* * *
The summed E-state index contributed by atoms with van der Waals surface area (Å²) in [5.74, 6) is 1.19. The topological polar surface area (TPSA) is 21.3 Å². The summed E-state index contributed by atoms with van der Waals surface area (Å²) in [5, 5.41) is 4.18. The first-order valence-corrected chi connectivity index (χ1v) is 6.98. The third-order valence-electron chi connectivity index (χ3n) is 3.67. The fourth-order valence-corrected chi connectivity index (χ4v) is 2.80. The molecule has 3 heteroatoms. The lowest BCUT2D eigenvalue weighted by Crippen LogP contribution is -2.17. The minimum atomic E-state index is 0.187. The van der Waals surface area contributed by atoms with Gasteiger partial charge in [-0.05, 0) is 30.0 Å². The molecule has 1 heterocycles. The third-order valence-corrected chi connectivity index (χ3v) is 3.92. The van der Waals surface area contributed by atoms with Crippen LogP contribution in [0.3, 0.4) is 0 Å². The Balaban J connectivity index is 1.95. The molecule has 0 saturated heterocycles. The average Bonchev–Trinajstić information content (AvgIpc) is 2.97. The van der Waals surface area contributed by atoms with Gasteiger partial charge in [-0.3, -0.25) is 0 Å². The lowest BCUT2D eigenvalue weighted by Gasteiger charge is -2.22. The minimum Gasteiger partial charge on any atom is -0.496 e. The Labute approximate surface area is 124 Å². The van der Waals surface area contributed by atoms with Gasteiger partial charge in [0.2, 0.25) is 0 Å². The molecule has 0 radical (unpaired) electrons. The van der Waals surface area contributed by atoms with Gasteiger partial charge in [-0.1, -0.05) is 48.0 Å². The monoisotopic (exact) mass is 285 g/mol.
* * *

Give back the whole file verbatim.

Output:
The summed E-state index contributed by atoms with van der Waals surface area (Å²) in [5.74, 6) is 1.19. The topological polar surface area (TPSA) is 21.3 Å². The summed E-state index contributed by atoms with van der Waals surface area (Å²) in [5, 5.41) is 4.18. The first-order valence-corrected chi connectivity index (χ1v) is 6.98. The third-order valence-electron chi connectivity index (χ3n) is 3.67. The fourth-order valence-corrected chi connectivity index (χ4v) is 2.80. The molecule has 3 heteroatoms. The lowest BCUT2D eigenvalue weighted by Crippen LogP contribution is -2.17. The minimum atomic E-state index is 0.187. The van der Waals surface area contributed by atoms with Gasteiger partial charge in [-0.05, 0) is 30.0 Å². The molecule has 1 heterocycles. The third-order valence-corrected chi connectivity index (χ3v) is 3.92. The van der Waals surface area contributed by atoms with Crippen LogP contribution in [0.3, 0.4) is 0 Å². The Balaban J connectivity index is 1.95. The molecule has 0 saturated heterocycles. The average Bonchev–Trinajstić information content (AvgIpc) is 2.97. The van der Waals surface area contributed by atoms with Gasteiger partial charge in [-0.3, -0.25) is 0 Å². The lowest BCUT2D eigenvalue weighted by Gasteiger charge is -2.22. The minimum Gasteiger partial charge on any atom is -0.496 e. The Labute approximate surface area is 124 Å². The van der Waals surface area contributed by atoms with Gasteiger partial charge in [0.2, 0.25) is 0 Å². The molecule has 0 radical (unpaired) electrons. The van der Waals surface area contributed by atoms with Gasteiger partial charge in [-0.1, -0.05) is 48.0 Å². The monoisotopic (exact) mass is 285 g/mol.